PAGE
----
"Winona's Big Brown Beaver" rode the fringes of my musical existence at a time when I was full of angst and too damn pissed off at life to really give the weirdo humor and overall sonic aesthetic of Primus a chance. Perhaps if I hadn't been so caught up in my personal own dramas and wasn't using music to stoke my righteous rage or calm my unsettled nerves (a teenager is nothing if not contrary), I might have dug into the Primus catalog. As it stands, a decade later – after discovering one band after another, getting turned onto to still others by association to those I liked or via recommendation from friends who shared my likes, figuring out what really moved me, realizing it was most things, depending on my mood – I was able to re-visit Primus with an appreciation for absurdity in music (thanks to Phish, Frank Zappa and Ween) and mind wide open to the trio's heavy brew of thrash-funk and progressive alt metal.
While I expected to enjoy the Primus show at Ruth Eckerd Hall on Tuesday night, I wasn't as invested in its quality as the fans who showed up with long-term and deeply entrenched love for the band. And I had misgivings. Was such a distinguished, seated hall an appropriate setting for Primus? Would the band rock softer because of it? Would the fans? Would they be turned up loud enough?
All my fears were laid to rest as the night played out. The male-heavy crowd ranged in age from mid-20s to late 40s, with a noticeable number of father and son concert initiation combos, the young aspiring music lovers absorbing it all with wide open eyes and aloof expressions that didn't quite mask their refreshing eagerness. (I had a few newbs around me and boy, they were cute!) Women were scattered sporadically around the hall, but it had to be a 70/30 male-female ratio. And with such a high level of testosterone in the air, the crowd was rather well-behaved; no one seemed to be holding back back, because they cheered with voracious spirit after every song, some shouting requests much to my chagrin (yes, I hate that shit), nor did they seem disinterested, as eyes were glued to the stage all over the near-capacity room and most everyone was standing, if not held rapt in a static gaze, then bobbing their heads and singing along, or outright spastic dancing.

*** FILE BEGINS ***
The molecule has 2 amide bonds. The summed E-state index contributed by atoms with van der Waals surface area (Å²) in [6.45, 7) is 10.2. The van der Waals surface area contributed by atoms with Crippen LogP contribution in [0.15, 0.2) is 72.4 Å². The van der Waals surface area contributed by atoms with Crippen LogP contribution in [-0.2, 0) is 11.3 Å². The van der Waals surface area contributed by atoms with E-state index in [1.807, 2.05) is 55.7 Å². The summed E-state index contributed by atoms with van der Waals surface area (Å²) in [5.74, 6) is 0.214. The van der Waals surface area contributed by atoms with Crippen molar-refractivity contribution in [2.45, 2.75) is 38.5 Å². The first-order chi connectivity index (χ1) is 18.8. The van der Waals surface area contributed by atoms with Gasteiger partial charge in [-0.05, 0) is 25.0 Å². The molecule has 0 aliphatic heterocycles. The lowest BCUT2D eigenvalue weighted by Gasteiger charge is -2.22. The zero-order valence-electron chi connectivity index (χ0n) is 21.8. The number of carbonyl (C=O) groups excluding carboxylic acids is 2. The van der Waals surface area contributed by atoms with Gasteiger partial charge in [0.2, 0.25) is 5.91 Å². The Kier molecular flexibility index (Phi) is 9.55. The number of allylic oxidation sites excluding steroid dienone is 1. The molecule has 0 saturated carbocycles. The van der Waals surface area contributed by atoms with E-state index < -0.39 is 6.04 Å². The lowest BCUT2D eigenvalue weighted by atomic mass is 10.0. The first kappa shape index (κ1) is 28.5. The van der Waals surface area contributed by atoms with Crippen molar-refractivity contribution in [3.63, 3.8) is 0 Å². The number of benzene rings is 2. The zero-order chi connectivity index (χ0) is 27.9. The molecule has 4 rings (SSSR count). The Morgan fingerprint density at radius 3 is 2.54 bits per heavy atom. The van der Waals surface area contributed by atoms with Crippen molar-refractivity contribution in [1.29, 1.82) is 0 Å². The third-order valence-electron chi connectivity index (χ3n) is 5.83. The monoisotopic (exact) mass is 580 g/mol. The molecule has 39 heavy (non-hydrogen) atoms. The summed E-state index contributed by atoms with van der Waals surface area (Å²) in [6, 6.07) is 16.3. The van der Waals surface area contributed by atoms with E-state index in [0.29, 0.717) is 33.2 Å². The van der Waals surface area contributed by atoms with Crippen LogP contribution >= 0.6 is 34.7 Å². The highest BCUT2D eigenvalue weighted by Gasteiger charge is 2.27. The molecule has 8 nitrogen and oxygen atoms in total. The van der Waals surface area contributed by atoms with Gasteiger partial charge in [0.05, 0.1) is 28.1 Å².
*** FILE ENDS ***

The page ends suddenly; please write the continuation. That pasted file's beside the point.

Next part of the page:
Primus began their 90-minute set with a lack of ceremony and delivered what I think might've been the best show I've seen at Ruth Eckerd. The band was flanked on either side by two giant inflated spacemen whose visor windows glowed with ever-changing animated images, everything bathed in brightly saturated constantly moving and changing lights. (When did Primus get such a great light show and all that extra dazzle?)
Claypool was decked out in his dapper gentleman’s attire – vest and tie, black derby hat, round black spectacles, neatly groomed goatee (for a dude on the road). Guitarist Larry LaLonde was casual in a dark long-sleeved striped shirt, and drummer Jay Lane was a merely a flying head of hair behind his giant drumkit.